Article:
6 Sigma or lean. No. It is PROCESS Excellence
improve what you don’t measure. It also turns out you can’t improve what isn’t defined!”
Improving Processes Doesn’t Require Buzzworthy Methodologies
I chuckle at the occasional post on LinkedIn pitching the false debate: Six Sigma or Lean? Which methodology reigns supreme? In reality (or perhaps just my reality?) it’s not Six Sigma vs. Lean. It’s Process Excellence.
If I could I whisper it into your ear like Dustin Hoffman’s dad’s friend in “The Graduate” (an ancient reference I know) I would! “Process Excellence…”
Before explaining myself, first I’ll share my view on Six Sigma vs. Lean in the way I was taught back at Hogwarts: Six Sigma typically improves a single variable – choose a measure and beat it into submission. Lean looks at the process holistically and improves in more general terms: waste, time, etc. And both methodologies offer great tools that we should use if they add value. To use a food analogy, even though the buffet has a vegetarian and non-vegetarian section, nothing prevents us from grazing from both! Just use a fresh plate PLEASE.
Back to Process Excellence. Why am I whispering it in your son’s bewildered and slightly triggered ear?
Because in over 7 years of direct consulting within two companies in numerous engagements, I just didn’t seem to reach for my Six Sigma and Lean toolboxes nearly as much as I did for my Process Excellence toolbox! And what’s sad is that a) I think this is the rule not the exception in most settings, and b) this toolbox doesn’t get all the attention its more buzzworthy pals get! But in the end it’s not the sizzle, it’s the steak when you’re just plain hungry. Process Excellence requires some heavy lifting.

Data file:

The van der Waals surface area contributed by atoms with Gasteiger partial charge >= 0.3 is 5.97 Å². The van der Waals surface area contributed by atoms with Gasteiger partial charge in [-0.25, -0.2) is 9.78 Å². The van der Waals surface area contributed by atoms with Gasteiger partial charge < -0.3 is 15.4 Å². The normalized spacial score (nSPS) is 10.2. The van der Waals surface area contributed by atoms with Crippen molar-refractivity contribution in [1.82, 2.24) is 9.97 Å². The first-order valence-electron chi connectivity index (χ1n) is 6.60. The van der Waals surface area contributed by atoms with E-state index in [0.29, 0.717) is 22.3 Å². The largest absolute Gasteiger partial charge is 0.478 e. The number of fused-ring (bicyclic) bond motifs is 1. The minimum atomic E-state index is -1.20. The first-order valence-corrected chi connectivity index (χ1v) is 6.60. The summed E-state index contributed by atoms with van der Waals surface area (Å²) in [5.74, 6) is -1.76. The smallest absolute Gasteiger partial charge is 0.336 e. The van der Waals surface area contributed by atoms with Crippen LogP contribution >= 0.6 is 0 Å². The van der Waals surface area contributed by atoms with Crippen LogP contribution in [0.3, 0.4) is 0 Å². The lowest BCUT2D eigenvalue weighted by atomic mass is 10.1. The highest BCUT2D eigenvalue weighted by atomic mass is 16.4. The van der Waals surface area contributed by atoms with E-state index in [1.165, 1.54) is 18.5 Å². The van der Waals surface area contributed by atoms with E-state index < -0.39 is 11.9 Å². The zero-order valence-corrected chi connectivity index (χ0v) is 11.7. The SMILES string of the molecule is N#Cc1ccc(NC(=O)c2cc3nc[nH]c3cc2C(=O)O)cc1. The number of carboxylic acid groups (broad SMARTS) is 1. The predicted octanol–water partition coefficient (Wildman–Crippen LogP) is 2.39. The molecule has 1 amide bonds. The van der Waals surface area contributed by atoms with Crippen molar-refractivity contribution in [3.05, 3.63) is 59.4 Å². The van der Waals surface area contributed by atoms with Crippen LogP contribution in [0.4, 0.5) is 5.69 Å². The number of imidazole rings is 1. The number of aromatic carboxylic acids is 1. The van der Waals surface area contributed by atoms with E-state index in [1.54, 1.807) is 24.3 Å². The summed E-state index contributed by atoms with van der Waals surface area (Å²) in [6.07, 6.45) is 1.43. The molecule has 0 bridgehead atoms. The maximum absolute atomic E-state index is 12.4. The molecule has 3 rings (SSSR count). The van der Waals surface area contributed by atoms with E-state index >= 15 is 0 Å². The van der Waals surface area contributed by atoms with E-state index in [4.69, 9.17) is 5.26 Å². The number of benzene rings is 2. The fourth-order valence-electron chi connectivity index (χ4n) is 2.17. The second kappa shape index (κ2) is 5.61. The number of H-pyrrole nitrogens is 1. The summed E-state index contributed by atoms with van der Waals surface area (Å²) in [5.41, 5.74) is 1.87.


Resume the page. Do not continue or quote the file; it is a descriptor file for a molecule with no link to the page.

Also, the Lean and Six Sigma toolkits require as prerequisite an established process with maps, mission, measures and the process should be in control. Can you utilize those methodologies without having met those initial requirements? Sure, but your first priority must be to establish the process – to do the Process Excellence work – anyway!
As the saying goes, you can’t improve what you don’t measure. It also turns out you can’t improve what isn’t defined! Example: “fix our fulfillment process!” Okay… first, what is this fulfillment process expected to deliver and to whom, and what are the customer’s expectations?
In a future post I’ll cover in detail what the Process Excellence toolkit is, but if you’re familiar with the DMAIC model, Process Excellence consists of the D, M, and C phases. Define, Measure, and Control. I’ll also come back to why my experiences in Financial Services required mostly Process Excellence work vs. Lean or Six Sigma.